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Chapter 1, Section 2 Answers to review for worksheet pages

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Presentation on theme: "Chapter 1, Section 2 Answers to review for worksheet pages"— Presentation transcript:

1 Scientific Inquiry Guided Reading & Study Worksheet From Text book pages 13-22
Chapter 1, Section 2 Answers to review for worksheet pages Study Notes with Answers Cited from Pearson Education, Inc. Publishing as Pearson Hall workbook and textbook. For classroom use only.

2 Key Terms to Know Scientific inquiry – A process that includes the different ways that scientists find out about the natural world and try to explain what they have observed. Hypothesis – One possible answer to a scientific question. Variable – Something that can change in an experiment.

3 Key Terms to Know – continued…
Manipulated Variable or also called the Independent Variable (IV) – The variable that is changed on purpose during an experiment to test a hypothesis. Responding Variable or also called the Dependent Variable (DV) – The variable that changes in response to changes in the manipulated variable.

4 Key Terms to Know – continued…
Controlled Experiment – An experiment in which only one variable is manipulated. Operational Definition – A description of how to measure a variable or define a term within a controlled experiment. Data – Facts, figures, and other evidence that a scientists collects through observing.

5 Key Terms to Know – continued…
Communicating – The ways in which scientists share ideas and experimental results with other scientists. Scientific theory – A single explanation that connects a large set of related observations or results from experiments. Scientific law – A rule of nature that describes what scientists suppose will happen every time when conditions are the same.

6 Introduction - What does scientific inquiry refer to?
Scientific theory refers to the diverse ways in which scientist study the natural world and propose explanations based on the evidence they gather.

7 Posing Questions Is the following sentence true or false? Scientific inquiry often begins with developing a hypothesis. FALSE Circle the letter of each sentence that is a scientific question. At which temperature does water boil? When does the sun rise on April 3? How can my team work better together? Why does she like science more than he does?

8 Developing Hypotheses
A (n) hypothesis is a possible explanation for a set of observations or answer to a scientific question. Is the following sentence true or false? Scientists consider a hypothesis to be a fact. _____true or false ___ What is a testable hypothesis? A hypothesis for which researchers can carry out investigations and gather evidence that will either support or disprove the hypothesis.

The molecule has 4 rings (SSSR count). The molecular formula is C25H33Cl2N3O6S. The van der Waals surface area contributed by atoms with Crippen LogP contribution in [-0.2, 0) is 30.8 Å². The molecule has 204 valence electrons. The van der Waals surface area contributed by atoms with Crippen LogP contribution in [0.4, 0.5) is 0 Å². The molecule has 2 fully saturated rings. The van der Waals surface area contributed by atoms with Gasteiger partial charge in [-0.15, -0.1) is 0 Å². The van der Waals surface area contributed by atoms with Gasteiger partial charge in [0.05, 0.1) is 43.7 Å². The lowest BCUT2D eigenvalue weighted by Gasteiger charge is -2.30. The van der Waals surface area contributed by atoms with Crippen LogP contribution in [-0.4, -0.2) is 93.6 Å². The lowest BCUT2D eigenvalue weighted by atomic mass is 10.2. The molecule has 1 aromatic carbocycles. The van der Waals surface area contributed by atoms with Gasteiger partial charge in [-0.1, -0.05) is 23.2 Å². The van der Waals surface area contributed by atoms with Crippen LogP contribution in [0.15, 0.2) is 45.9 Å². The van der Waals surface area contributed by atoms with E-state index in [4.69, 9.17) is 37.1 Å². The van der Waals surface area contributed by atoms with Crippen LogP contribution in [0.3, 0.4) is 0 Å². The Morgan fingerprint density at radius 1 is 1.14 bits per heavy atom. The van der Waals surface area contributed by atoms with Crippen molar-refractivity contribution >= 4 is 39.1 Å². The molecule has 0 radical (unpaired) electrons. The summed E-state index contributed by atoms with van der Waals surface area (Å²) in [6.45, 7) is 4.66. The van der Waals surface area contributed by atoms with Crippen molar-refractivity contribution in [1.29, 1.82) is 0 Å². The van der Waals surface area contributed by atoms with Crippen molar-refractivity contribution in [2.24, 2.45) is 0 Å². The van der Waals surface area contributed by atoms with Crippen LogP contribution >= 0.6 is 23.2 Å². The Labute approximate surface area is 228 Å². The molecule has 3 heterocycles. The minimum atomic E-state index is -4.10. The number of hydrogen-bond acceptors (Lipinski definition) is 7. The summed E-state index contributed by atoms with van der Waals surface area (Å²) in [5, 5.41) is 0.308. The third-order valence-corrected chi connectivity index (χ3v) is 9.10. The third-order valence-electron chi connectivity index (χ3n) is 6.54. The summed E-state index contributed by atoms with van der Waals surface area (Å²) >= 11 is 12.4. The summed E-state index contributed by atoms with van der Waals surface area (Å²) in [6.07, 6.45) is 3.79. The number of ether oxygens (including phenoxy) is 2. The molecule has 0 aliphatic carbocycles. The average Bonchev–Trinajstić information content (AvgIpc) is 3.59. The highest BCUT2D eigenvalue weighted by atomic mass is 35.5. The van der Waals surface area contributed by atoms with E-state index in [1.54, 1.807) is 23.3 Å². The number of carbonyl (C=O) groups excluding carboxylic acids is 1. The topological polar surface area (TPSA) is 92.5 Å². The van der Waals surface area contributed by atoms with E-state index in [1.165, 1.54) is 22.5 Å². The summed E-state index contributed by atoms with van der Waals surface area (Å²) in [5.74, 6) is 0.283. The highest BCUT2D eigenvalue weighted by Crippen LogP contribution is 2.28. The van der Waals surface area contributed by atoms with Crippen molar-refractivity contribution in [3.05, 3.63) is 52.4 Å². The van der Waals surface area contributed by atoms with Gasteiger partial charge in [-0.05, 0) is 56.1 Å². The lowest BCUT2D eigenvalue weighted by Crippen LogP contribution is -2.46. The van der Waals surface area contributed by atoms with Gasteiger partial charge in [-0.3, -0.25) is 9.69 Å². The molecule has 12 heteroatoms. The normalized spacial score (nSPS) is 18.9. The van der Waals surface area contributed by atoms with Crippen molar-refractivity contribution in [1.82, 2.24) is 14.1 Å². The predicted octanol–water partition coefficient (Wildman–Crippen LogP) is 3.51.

9 Designing an Experiment
To test a hypothesis, a scientist designs a (n) experiment. GO TO THE NEXT PAGE FOR MATCHING TERMS->

10 Designing an Experiment
Match the term with its definition. D 8. responding variable A 9. operational variable B 10. manipulated variable E 11. controlled experiment C 12. variable 13. Is the following sentence true or false? If you did not control variables in an experiment, there would be no way to know which variable explained your results. TRUE

11 Collecting and Interpreting Data
The facts, figures, and other evidence gathered through observations are called data. In carrying out a controlled experiment, what does a data table help you do? A data table provides you an organized way to collect and record your observations.

12 Collecting and Interpreting Data
Circle the letter of each sentence that is true about graphs. A graph can reveal a trend in data. Graphs help scientists interpret data. Graphs are the only way to organize data. A graph can reveal a pattern in data.

13 Drawing Conclusions A (n) conclusion is a summary of what you have learned from an experiment. 18. What do you ask yourself in drawing a conclusion about an experiment? Whether the data support the hypothesis.

14 The Nature of Inquiry Complete the Nature of Inquiry diagram by filling in the blanks. The Nature of Inquiry Pose Questions Form a hypothesis Draw conclusions Design an experiment Collect and interpret data

15 The Nature of Inquiry Why is scientific inquiry a process with many paths, not a rigid sequence of steps? Different questions may require different approaches to finding answers.

16 Communicating In scientific inquiry, what is communicating?
The sharing of ideas and experimental findings with other through writing and speaking. Circle the letter of the sentence that explains why scientists describe their research in full when they communicate with other scientists. B. Other scientists need to be able to repeat a scientist’s experiments.

17 Scientific Theories and Laws
What is a scientific theory? A well tested explanation for wide range of observations or experimental results. Is the following sentence true or false? Future testing can prove a scientific theory to be incorrect. TRUE You can think of a (n) scientific law as a rule of nature.

18 Scientific Theories and Laws
How is a scientific law unlike a scientific theory? Unlike a scientific theory, a scientific law describes an observed pattern in nature without attempting to explain it.

19 Works Cited: Pearson Education, Inc. publishing as Pearson Prentice Hall. All rights reserved. Information pulled from print worksheet pages Textbook cited from pages Chapter 1, Section 2 pages Presentation created on August 26, 2014 for RMS students. By: JW

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